Chemistry major focused on computational research for cancer

Word of mouth led Jelaine Cunanan ’18 to Dominican

When searching for a university with a strong science program, Jelaine talked with several alumni from her Sacramento area high school who were enrolled at Dominican. Their stories of hands-on research alongside faculty mentors convinced her to sign up for a campus visit day.

Today, the junior chemistry major already has two years of research under her belt, working with Dr. Randall Hall, the Lillian L. Y. Wang Yin, Ph.D. Endowed Professor of Chemistry in the Department of Natural Sciences and Mathematics.

She also has a newfound passion for computational chemistry, a branch of chemistry that uses computer simulation to assist in solving chemical problems.

Dr. Hall’s lab examines computer simulations to study environmental and biological causes of cancer, nano-particles implicated in production of airborne toxins, hydrogen storage materials, and flame retardant/polymer mixtures used to manufacture a variety of plastic materials.

“The idea of simulating existing molecules on a computer is really interesting,” says Jelaine. “It is a complex subject, but Dr. Hall makes it really simple for me to understand and I find the work really exciting.”

This year, Jelaine is studying the thermodynamic and structural properties of different forms of the cyclooxygenase enzyme with the goal of understanding the role of the different forms of the enzyme in cancer formation. This project is a collaboration with Dr. Mary Sevigny and students Daniel Vann-Victorino ‘17, Rena Chan ’16, Shubhneet Kaur ’19, and Jorden Tahquechi '19..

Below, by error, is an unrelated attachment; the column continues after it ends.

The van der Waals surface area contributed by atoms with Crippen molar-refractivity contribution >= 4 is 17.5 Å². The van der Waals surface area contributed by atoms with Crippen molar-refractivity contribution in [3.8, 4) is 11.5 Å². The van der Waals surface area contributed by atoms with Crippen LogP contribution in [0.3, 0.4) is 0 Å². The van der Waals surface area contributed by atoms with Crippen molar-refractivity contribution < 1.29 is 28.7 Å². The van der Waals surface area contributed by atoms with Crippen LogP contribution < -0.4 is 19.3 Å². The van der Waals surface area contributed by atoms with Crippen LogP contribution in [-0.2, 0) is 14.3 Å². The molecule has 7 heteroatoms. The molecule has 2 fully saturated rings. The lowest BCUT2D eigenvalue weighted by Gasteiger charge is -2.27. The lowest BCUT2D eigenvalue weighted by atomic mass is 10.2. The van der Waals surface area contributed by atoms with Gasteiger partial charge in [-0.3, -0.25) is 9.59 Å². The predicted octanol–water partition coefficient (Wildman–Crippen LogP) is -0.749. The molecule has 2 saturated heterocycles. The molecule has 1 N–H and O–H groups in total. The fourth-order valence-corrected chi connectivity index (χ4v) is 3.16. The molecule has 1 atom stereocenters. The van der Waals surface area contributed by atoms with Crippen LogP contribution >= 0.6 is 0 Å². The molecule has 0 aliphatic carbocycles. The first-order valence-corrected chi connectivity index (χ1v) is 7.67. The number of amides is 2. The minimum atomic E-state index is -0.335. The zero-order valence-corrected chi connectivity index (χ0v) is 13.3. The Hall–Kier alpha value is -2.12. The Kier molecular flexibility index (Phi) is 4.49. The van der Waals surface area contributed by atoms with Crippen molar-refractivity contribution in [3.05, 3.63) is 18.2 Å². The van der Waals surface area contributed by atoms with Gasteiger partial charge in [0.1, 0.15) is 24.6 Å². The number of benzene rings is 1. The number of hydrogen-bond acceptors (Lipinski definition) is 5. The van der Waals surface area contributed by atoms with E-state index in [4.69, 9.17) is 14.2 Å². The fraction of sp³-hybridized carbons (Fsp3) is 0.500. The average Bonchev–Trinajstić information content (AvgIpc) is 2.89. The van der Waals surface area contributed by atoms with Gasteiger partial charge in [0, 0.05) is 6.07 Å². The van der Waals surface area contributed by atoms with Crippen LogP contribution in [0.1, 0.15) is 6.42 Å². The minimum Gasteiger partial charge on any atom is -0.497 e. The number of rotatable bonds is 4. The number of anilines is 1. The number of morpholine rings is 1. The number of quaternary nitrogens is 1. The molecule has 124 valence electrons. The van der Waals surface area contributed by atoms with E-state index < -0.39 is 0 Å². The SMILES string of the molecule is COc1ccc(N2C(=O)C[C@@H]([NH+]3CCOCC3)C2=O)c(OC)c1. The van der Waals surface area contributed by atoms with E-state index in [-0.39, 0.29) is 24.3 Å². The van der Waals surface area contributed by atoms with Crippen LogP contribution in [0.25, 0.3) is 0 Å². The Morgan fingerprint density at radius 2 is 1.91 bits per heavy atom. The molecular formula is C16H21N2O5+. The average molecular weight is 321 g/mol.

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Dr. Hall, who in 2012 joined Dominican from Louisiana State University (LSU), also helped Jelaine land a 10-week summer internship at LSU this past summer. At LSU, Jelaine worked on developing a computational model of how a fluorescent dye molecule interacts with a gold nanoparticle to absorb light differently than it would otherwise. The model could help experimental researchers who use dye and nanoparticle interactions for biomedical sensing and even light-activated drug delivery applications.

“You need both experimental research and computational research – they go hand in hand,” Jelaine says. “But my favorite part of this research has been exploring things that don’t even exist yet.”

After Dominican, Jelaine intends to attend medical school. Her experience at Louisiana, as well as her ongoing work at Dominican, has helped her decide that she would prefer a career in medicine rather than research.

“I learned a lot about myself and my learning style, so when I get to the point that I start applying to medical school, I will feel more reassured that I am making the right decision.”


March 20, 2017